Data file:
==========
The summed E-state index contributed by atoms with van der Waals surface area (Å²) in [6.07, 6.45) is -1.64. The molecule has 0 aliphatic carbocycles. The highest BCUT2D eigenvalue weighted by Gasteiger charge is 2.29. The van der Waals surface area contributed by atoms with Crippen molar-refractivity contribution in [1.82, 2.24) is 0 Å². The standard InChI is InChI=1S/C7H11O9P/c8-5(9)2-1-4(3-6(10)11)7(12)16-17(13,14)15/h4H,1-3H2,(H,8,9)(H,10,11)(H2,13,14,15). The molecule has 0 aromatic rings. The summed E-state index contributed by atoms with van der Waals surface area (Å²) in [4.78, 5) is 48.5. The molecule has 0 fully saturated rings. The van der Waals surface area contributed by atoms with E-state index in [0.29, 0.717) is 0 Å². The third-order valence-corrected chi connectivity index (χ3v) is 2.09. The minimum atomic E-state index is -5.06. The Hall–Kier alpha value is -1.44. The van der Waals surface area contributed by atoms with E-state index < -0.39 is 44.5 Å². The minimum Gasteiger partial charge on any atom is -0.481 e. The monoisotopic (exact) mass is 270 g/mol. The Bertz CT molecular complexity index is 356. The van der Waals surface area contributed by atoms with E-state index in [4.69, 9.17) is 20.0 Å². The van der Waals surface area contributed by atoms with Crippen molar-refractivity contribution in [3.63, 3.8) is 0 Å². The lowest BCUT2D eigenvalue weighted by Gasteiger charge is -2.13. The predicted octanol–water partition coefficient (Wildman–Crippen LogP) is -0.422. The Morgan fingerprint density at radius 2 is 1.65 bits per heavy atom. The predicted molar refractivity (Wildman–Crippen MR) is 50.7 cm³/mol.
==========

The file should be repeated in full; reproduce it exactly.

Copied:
The summed E-state index contributed by atoms with van der Waals surface area (Å²) in [6.07, 6.45) is -1.64. The molecule has 0 aliphatic carbocycles. The highest BCUT2D eigenvalue weighted by Gasteiger charge is 2.29. The van der Waals surface area contributed by atoms with Crippen molar-refractivity contribution in [1.82, 2.24) is 0 Å². The standard InChI is InChI=1S/C7H11O9P/c8-5(9)2-1-4(3-6(10)11)7(12)16-17(13,14)15/h4H,1-3H2,(H,8,9)(H,10,11)(H2,13,14,15). The molecule has 0 aromatic rings. The summed E-state index contributed by atoms with van der Waals surface area (Å²) in [4.78, 5) is 48.5. The molecule has 0 fully saturated rings. The van der Waals surface area contributed by atoms with E-state index in [0.29, 0.717) is 0 Å². The third-order valence-corrected chi connectivity index (χ3v) is 2.09. The minimum atomic E-state index is -5.06. The Hall–Kier alpha value is -1.44. The van der Waals surface area contributed by atoms with E-state index < -0.39 is 44.5 Å². The minimum Gasteiger partial charge on any atom is -0.481 e. The monoisotopic (exact) mass is 270 g/mol. The Bertz CT molecular complexity index is 356. The van der Waals surface area contributed by atoms with E-state index in [4.69, 9.17) is 20.0 Å². The van der Waals surface area contributed by atoms with Crippen molar-refractivity contribution in [3.63, 3.8) is 0 Å². The lowest BCUT2D eigenvalue weighted by Gasteiger charge is -2.13. The predicted octanol–water partition coefficient (Wildman–Crippen LogP) is -0.422. The Morgan fingerprint density at radius 2 is 1.65 bits per heavy atom. The predicted molar refractivity (Wildman–Crippen MR) is 50.7 cm³/mol.